As jobs go, the character of Kerr Avon did not look too promising. He was a subsidiary character in a television sci-fi series that was rushed into production following the success of the first Star Wars film, with a budget that was said to be “the equivalent of a coffee break for Star Trek”.
However Paul Darrow brought such dark wit and charisma to his part in Blake’s 7 that the producers got rid of Blake after two series and elevated Darrow to the starring role.
Blake’s 7 ran for four series in the late 1970s and early 1980s. Despite wobbly sets and rudimentary special effects, it acquired a cult following. With its dark tone and readiness to kill off major characters, it influenced many subsequent series including, some fans would argue, Game of Thrones.
And the morally ambiguous Avon became one of the most memorable anti-heroes on television, motivated not by idealism in the fight against the evil Terran Federation but by his own self-preservation and interests, seemingly ready to sacrifice or betray fellow crew members without a second thought.
On set Darrow was supposedly known as “Kiss of Death” because any female character he kissed was unlikely to make it to the end credits. Darrow even shot his own wife Janet Lees-Price when she made a one-off appearance in Blake’s 7. Or at least his character killed her character.
Darrow appeared in a lot of other television shows before and after Blake’s 7, from Coronation Street and Doctor Who to Dombey and Son and Little Britain. And he worked regularly in theatre, appearing in the West End and at Edinburgh’s King’s Theatre as Elvis Presley Are You Lonesome Tonight? in the 1980s.
But he never found another role to match Avon. Blake’s 7 ended with most of his crew dead. Blake returns in the final episode only to be killed by Avon after a bit of a misunderstanding. Avon himself is surrounded by enemy soldiers, but instead of surrendering he smiles and raises his gun. The end credits play over the sound of gunfire and it is certainly implied that there was no happy ending.
However audiences never saw the body and there were various plans for sequels over the years. Darrow acquired the rights, reprised the character on radio and other audio dramas and wrote two spin-off novels (as well as an autobiography), though proposals for a new television series never quite came to fruition.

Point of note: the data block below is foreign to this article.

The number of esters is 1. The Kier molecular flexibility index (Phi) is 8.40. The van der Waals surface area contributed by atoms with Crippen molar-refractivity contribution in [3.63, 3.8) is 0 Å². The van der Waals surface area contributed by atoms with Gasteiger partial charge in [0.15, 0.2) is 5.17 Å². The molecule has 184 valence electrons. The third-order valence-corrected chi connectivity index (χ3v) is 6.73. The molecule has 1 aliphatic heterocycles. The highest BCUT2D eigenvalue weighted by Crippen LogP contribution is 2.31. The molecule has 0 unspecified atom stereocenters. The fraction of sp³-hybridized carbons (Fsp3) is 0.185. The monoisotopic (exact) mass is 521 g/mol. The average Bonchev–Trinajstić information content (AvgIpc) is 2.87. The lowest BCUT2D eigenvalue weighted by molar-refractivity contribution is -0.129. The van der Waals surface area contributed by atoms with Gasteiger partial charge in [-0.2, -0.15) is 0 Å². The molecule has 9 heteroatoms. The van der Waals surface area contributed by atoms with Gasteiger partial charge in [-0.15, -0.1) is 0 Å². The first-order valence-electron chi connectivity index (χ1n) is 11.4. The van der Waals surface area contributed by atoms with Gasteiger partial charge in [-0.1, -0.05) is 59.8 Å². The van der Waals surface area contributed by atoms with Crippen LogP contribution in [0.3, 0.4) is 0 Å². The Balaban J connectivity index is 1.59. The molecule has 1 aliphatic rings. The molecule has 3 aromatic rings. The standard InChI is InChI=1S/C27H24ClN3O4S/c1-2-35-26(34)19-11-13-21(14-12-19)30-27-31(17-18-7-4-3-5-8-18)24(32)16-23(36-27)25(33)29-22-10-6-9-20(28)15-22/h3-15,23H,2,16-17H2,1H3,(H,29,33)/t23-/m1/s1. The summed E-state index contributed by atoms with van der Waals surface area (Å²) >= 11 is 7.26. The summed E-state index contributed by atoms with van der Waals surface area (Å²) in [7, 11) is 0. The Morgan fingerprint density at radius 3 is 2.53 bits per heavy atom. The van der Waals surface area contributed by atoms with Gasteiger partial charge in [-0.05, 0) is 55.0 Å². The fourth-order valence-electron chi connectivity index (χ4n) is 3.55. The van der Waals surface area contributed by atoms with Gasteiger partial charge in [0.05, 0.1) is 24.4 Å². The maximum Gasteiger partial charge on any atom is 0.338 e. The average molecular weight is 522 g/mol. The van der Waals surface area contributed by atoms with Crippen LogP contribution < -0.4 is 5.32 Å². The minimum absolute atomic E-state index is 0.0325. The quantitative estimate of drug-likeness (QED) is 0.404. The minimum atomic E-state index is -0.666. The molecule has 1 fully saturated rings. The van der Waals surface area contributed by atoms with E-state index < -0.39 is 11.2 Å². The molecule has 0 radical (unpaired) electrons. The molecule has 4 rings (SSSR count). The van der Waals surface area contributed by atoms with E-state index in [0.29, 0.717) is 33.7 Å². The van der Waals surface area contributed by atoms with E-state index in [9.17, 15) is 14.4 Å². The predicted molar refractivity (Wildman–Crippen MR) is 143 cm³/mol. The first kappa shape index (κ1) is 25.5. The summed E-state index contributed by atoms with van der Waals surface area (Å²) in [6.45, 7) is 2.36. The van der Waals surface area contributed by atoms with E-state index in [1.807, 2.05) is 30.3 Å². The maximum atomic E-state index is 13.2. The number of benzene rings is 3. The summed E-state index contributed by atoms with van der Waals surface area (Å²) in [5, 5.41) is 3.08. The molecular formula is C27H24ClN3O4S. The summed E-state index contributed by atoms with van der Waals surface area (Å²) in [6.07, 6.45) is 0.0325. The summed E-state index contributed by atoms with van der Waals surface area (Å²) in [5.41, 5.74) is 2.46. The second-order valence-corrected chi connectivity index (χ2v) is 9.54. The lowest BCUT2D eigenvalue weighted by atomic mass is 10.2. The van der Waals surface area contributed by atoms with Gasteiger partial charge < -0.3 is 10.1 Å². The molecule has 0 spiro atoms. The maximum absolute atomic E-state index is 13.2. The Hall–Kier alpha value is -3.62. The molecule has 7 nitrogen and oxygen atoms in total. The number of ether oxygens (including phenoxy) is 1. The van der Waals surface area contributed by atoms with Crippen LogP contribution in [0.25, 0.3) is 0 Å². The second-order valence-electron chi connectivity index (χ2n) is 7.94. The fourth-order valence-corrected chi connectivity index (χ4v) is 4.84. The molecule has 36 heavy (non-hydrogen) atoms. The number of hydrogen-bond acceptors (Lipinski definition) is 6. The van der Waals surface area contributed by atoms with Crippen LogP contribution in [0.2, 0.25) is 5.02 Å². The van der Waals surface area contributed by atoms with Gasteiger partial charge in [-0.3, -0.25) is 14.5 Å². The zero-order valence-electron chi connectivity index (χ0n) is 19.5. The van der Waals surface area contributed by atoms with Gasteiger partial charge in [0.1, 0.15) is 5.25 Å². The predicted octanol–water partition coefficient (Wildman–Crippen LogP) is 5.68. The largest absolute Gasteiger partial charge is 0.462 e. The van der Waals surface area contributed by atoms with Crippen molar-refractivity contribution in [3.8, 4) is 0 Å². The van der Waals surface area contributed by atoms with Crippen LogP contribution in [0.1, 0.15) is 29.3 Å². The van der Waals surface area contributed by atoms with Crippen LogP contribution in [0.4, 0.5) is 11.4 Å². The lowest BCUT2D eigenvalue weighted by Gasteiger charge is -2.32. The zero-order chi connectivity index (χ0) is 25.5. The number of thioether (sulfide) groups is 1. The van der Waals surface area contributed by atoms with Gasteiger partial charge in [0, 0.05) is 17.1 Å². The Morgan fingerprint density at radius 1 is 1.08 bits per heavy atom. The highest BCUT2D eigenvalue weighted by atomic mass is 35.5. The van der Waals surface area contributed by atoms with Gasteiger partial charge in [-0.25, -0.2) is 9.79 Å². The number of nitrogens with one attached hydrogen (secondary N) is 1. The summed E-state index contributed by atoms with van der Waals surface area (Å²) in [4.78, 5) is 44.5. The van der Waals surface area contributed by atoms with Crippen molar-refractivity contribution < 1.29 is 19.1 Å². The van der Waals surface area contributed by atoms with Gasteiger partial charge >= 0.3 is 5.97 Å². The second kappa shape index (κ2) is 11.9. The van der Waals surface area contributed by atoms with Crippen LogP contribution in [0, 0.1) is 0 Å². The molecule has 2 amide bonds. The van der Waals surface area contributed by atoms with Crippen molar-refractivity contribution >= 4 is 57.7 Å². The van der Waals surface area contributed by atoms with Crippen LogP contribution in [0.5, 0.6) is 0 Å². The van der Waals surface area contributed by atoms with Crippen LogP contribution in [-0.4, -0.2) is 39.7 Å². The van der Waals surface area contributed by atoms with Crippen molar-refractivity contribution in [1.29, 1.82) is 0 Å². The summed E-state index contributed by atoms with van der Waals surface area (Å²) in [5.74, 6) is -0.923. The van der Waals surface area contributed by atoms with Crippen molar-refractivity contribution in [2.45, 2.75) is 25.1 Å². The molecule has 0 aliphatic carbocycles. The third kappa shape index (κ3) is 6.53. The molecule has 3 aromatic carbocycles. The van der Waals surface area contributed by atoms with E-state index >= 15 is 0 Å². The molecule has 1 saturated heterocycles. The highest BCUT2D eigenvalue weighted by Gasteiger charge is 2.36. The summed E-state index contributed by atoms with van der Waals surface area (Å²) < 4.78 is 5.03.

The son of a chemist, Darrow was born Paul Valentine Birkby in Chessington in Surrey in 1941. He spent much of his childhood in the local cinema in the days when two films would play repeatedly in “continuous performance”. The young Darrow would stay there until his mother phoned the cinema and asked them to send him home for tea.
He studied at the Royal Academy of Dramatic Art in London, where he shared a flat with John Hurt and Ian McShane. He adopted the stage name Paul Darrow at the suggestion of his father, taking the surname from the famous American lawyer Clarence Darrow.
He spent years in rep and acquired the lifelong habit of smoking after playing twins in a production of Jean Anouilh’s Ring Around the Moon. The fact that one smoked and one did not meant audiences would know instantly which character he was playing at any given moment.
He met his wife on the set of the medical soap opera Emergency – Ward 10 on which he had a recurring role, appearing in more than 50 episodes in the mid-1960s. He was the Sheriff of Nottingham in the 1975 BBC mini-series The Legend of Robin Hood, but it was Blake’s 7 that made him a star.
The title character, played by Gareth Thomas, leads a handful of mercenaries and criminals against the villainous Terran Federation in a show that derived inspiration from both The Magnificent Seven and Star Wars. The character of Avon was intended as a rather downbeat background character.
Terry Nation, creator of Blake’s 7 and one of the creators of the Daleks, said: “It could have been a very dull role, but this particular actor took part of it and gave it much better dimensions than I ever gave it on paper.” Darrow himself saw Avon as “a cross between Steve McQueen and Elvis Presley, with a touch of Richard Nixon thrown in”.
His dry wit, cynicism and deadpan delivery and the fatalistic tone of the series appealed to viewers and still does. Blake’s 7 cast members became regulars at fan conventions and fairs.
Darrow once recalled: “At conventions in America when I’ve met a lot of actors, George Takei (Sulu in Star Trek) said to me, ‘Blake’s 7 scripts are so good, that’s why it did well even though it couldn’t compete against Star Trek for production values’.”
Darrow played a couple of different roles in Emmerdale in 1991 and 2009 and more recently he played a judge in seven episodes of Law and Order: UK. His final TV appearance came last year in a wheelchair on a celebrity edition of the quiz show Pointless. He and Blake’s 7 co-star Michael Keating won the show.
Darrow had health issues in recent years and had one leg amputated and part of the other one. His wife died in 2012. They did not have children. He is survived by Maureen Marrs, his personal assistant and long-time companion.